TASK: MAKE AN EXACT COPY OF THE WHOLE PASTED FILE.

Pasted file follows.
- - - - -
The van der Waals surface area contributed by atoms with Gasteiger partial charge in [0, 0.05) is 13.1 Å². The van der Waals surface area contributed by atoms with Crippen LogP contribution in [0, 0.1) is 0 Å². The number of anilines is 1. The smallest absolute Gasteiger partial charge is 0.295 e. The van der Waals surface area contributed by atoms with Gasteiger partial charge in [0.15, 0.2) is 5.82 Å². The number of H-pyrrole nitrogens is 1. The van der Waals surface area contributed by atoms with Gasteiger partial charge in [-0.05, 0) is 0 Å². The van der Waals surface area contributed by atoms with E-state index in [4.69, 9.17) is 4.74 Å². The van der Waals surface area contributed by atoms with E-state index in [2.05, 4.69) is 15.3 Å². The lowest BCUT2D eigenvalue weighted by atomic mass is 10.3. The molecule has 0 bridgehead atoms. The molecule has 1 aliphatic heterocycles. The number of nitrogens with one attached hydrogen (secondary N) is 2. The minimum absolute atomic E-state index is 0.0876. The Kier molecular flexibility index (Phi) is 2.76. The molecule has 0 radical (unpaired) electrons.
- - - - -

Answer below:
The van der Waals surface area contributed by atoms with Gasteiger partial charge in [0, 0.05) is 13.1 Å². The van der Waals surface area contributed by atoms with Crippen LogP contribution in [0, 0.1) is 0 Å². The number of anilines is 1. The smallest absolute Gasteiger partial charge is 0.295 e. The van der Waals surface area contributed by atoms with Gasteiger partial charge in [0.15, 0.2) is 5.82 Å². The number of H-pyrrole nitrogens is 1. The van der Waals surface area contributed by atoms with Gasteiger partial charge in [-0.05, 0) is 0 Å². The van der Waals surface area contributed by atoms with E-state index in [4.69, 9.17) is 4.74 Å². The van der Waals surface area contributed by atoms with E-state index in [2.05, 4.69) is 15.3 Å². The lowest BCUT2D eigenvalue weighted by atomic mass is 10.3. The molecule has 0 bridgehead atoms. The molecule has 1 aliphatic heterocycles. The number of nitrogens with one attached hydrogen (secondary N) is 2. The minimum absolute atomic E-state index is 0.0876. The Kier molecular flexibility index (Phi) is 2.76. The molecule has 0 radical (unpaired) electrons.